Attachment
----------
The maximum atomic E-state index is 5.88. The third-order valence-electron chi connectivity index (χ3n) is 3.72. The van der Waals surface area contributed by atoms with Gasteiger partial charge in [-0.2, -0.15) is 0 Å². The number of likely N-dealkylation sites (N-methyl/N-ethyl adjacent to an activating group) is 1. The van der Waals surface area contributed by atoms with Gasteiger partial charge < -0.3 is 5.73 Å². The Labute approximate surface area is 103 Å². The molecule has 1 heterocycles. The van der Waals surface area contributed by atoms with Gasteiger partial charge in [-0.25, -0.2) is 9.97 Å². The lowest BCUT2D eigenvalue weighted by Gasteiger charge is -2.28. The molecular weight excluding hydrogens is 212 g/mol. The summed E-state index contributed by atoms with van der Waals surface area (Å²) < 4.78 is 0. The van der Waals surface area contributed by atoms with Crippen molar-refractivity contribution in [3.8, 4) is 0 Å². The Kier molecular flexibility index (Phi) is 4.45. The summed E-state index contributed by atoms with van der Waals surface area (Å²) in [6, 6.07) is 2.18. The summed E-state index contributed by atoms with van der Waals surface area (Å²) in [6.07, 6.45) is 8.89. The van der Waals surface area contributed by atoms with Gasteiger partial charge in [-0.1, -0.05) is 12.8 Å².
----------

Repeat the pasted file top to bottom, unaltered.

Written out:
The maximum atomic E-state index is 5.88. The third-order valence-electron chi connectivity index (χ3n) is 3.72. The van der Waals surface area contributed by atoms with Gasteiger partial charge in [-0.2, -0.15) is 0 Å². The number of likely N-dealkylation sites (N-methyl/N-ethyl adjacent to an activating group) is 1. The van der Waals surface area contributed by atoms with Gasteiger partial charge < -0.3 is 5.73 Å². The Labute approximate surface area is 103 Å². The molecule has 1 heterocycles. The van der Waals surface area contributed by atoms with Gasteiger partial charge in [-0.25, -0.2) is 9.97 Å². The lowest BCUT2D eigenvalue weighted by Gasteiger charge is -2.28. The molecular weight excluding hydrogens is 212 g/mol. The summed E-state index contributed by atoms with van der Waals surface area (Å²) < 4.78 is 0. The van der Waals surface area contributed by atoms with Crippen molar-refractivity contribution in [3.8, 4) is 0 Å². The Kier molecular flexibility index (Phi) is 4.45. The summed E-state index contributed by atoms with van der Waals surface area (Å²) in [6, 6.07) is 2.18. The summed E-state index contributed by atoms with van der Waals surface area (Å²) in [6.07, 6.45) is 8.89. The van der Waals surface area contributed by atoms with Gasteiger partial charge in [-0.1, -0.05) is 12.8 Å².